Still, Despite its improvements, Simon’s Rock was hardly a household name until the events of December 14, 1992, when student Wayne Lo committed one of Massachusetts’ highest-profile shooting crimes in years. Even after Lo had been convicted and sentenced to two consecutive life terms at the Massachusetts Correctional Institution at Cedar Junction, without the possibility of parole, people continued to raise questions about the tragedy that were never really answered: Had Lo given off angry warning signs of what he was about to do? Was there anything administrators and staff could have done to prevent what happened?
The disaster did prompt some soul-searching among school officials. “Of course, when something like that happens, you try to think back over everything you might have done differently–and we did do that, exhaustively,” says Bernard F. Rodgers, dean of the college. “Could we have been a little less naive about a student’s ability to inflict violence? Yes. And were we extremely cautious afterward about any student who seemed to show signs of anger? Yes. But, in all honesty, Wayne was a fluke.”
There was criticism at the time, however, that warning signs might have been ignored by school officials. Most significantly, when Lo received a suspicious package in the mail–a package that wound up containing the ammunition he later used in his shooting spree–administrators decided, out of respect for Lo’s individual rights, to deliver it and allow him to open it in private. Still, Rodgers maintains that Simon’s Rock policies were in no way to blame for the disaster. There was little more he could say about it, given that the school is still facing lawsuits from several of the shooting victims’ families.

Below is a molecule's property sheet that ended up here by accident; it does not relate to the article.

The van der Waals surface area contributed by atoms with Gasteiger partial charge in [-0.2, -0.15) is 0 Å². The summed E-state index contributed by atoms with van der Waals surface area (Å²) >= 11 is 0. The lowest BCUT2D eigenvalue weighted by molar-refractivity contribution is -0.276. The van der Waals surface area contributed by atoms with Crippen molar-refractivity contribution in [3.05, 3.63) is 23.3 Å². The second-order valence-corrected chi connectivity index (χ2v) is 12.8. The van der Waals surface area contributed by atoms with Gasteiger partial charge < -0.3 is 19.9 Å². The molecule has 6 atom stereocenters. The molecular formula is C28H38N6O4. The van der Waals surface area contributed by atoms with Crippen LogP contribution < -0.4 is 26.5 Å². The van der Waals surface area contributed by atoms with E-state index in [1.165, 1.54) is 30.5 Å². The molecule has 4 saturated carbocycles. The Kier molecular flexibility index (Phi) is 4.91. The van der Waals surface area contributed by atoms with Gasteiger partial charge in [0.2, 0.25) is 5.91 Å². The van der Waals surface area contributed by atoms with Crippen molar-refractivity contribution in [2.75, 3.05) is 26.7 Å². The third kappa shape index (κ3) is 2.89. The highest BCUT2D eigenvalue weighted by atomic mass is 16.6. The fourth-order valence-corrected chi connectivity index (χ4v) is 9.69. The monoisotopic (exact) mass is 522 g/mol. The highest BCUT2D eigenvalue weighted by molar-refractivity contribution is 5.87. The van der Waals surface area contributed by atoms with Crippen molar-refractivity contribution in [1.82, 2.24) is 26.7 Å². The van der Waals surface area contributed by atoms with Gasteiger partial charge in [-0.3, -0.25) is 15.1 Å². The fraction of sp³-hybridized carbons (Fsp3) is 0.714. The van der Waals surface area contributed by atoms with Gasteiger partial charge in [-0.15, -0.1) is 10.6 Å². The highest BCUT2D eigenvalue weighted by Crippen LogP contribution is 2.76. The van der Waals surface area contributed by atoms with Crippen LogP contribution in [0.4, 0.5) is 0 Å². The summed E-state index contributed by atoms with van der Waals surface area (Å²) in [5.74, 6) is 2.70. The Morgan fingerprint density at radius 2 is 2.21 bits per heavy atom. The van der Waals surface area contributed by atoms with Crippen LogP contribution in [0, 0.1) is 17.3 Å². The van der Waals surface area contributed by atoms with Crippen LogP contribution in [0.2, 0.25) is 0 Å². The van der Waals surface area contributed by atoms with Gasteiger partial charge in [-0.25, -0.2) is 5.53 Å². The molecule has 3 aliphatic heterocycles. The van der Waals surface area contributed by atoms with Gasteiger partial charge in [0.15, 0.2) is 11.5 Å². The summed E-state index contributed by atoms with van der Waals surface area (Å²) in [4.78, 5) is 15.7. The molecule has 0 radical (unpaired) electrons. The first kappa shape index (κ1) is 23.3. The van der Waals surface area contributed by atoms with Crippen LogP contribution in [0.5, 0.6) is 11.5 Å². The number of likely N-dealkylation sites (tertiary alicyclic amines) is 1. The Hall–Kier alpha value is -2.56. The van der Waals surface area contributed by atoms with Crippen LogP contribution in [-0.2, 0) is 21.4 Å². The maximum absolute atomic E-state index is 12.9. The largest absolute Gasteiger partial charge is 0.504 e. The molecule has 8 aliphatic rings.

* * * * *
Simon’s Rock’s permissive reputation was one of the things targeted for an overhaul in the early 1990s. A major part of that overhaul–a review of the school’s drug policy–was partly prompted by society’s growing intolerance of recreational drug use.
“Back in the ’60s, progressive thought was associated with a lot of stylistic trappings–drugs, fashion,” says Botstein. Once that changed in society as a whole, he says, drugs and alternative lifestyles “became more symbols of laziness and failure than of dissent, or serious thought. These days, intellectual ambition and progressiveness are clothes in completely different garb than they used to be.”
But according to Pat Sharpe, Simon’s Rock’s dean of academic affairs, complaints from the students themselves also played a part in the policy changes.
“We came to the realization that even the quality of our academic program wasn’t enough to keep our best students on campus anymore,” says Sharpe. “It had to do with the social atmosphere here–they just felt like there was too much craziness.” Different kids defined “crazy” in different ways, of course; for some, the fact that their classmates sometimes held head-shaving parties in their dorm rooms was enough to make them balk. Still, Sharpe says, “there did seem to be the general sense that drugs were part of the problem.”